January 25th, 2016

Facing my fears – Ginger Jeans!

I do not like sewing very much. I think about sewing, and my brain image is of me sitting at a sewing machine stitching, and I think ‘oh that’s not so bad, I like that!’. This is true. However I always forget that this accounts for only about 20% of sewing. The rest is ironing and pinning and cutting and playing furniture tetris because my room isn’t quiiite large enough for the table fully extended and the ironing board and space to easily move between them, and I find this part physically exhausting and quite boring, there’s too much stopping and starting to get into a good rhythm with it.

However, this time I am going to persevere with it, as I want some jeans. I find jeans very hard to buy as I have a 12″ difference between my hip and waist measurements, so I end up eventually finding a pair of jeans to fit my hips (which could be anywhere between a size 8 and a 14 depending on brand and cut) and having to ignore the fact that they are too big at the waist and gape horribly at the back.

I’ve been aware recently of the internet hype over Ginger Jeans (well, as much as there CAN be hype over a sewing pattern) and decided to give them a try. The pattern is fairly expensive, but it is SO worth it, and for relative sewing noobs like me it’s a perfect pattern to try as it was also done as a sew-along on the authors blog, so there are extra hints, tips, and photos for bits that are harder to figure out.

I am making the size 12 to fit my hips, and took a couple of inches out of the waistband in two darts before cutting the pattern, and also did a full seat adjustment as explained in the blog post to add extra butt space and hopefully stop the back waistband pulling down when I sit. I added about a centimetre to the back seam, though from having quickly basted and tried them on, I think next time I’ll add two.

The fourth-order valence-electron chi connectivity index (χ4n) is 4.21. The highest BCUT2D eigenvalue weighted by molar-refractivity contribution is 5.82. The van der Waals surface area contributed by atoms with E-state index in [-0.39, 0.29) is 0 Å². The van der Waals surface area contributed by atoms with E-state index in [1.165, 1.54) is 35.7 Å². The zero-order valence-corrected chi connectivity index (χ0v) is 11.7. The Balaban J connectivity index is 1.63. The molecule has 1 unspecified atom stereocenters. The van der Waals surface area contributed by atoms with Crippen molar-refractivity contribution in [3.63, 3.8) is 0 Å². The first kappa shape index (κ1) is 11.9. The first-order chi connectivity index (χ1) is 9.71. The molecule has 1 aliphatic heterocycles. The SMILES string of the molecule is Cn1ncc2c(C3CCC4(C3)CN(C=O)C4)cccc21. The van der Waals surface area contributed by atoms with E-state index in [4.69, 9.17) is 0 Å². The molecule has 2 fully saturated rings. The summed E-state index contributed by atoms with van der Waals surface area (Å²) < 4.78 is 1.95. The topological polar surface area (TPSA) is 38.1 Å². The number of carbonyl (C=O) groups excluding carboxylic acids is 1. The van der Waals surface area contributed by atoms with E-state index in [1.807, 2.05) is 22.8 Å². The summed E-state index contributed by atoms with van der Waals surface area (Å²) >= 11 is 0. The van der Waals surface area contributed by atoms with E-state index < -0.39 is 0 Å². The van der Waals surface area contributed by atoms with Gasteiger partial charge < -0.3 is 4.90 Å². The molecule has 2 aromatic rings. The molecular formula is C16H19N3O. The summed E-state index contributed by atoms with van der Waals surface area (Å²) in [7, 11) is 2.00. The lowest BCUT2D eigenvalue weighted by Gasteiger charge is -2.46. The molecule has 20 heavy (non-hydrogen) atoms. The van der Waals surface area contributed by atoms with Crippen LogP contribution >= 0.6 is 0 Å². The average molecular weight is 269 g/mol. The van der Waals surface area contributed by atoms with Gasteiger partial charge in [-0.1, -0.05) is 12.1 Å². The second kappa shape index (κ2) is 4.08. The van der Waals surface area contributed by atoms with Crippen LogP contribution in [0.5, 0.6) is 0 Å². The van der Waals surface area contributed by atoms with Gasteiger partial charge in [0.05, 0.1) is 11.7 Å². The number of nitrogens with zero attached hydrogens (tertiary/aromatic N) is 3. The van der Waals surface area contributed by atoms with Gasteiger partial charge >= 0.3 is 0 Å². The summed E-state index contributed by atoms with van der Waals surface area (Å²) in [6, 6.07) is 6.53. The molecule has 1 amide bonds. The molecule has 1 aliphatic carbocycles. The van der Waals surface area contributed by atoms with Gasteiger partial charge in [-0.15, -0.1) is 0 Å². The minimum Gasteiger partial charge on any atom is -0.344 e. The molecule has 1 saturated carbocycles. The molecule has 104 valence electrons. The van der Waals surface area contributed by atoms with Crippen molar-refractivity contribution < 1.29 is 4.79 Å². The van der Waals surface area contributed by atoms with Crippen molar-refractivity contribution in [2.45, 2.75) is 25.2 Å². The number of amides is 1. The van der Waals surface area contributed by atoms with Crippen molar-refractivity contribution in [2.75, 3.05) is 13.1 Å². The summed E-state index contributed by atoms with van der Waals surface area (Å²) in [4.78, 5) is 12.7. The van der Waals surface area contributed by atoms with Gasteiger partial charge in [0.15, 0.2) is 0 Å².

While waiting for my fabric to dry I cut and taped the pattern together, then it was time for cutting!

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The pattern said I would need 2.1m of 60″ fabric for my size. I was only able to buy in 1m increments, so I had to get 3m. On examining it, due to the fact that I’m not making the largest size and the fact that my fabric is actually 62″ wide, I realised I could amend the cutting layout so I can actually get two pairs from the fabric I have. Score.

I cut all the denim, interfacing, and lining. I picked a pretty pink and blue fat quarter for the pocket linings as although they won’t be visible when worn, it looks fun as I am putting them on.

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The process took longer than anticipated as I had to stop many times to remove the cat from the fabric, or from the ironing board, or from my chair, as well as having to take lots of breaks to stop myself getting too tired. Here is my helper helpfully holding down my pattern instructions so they don’t get lost.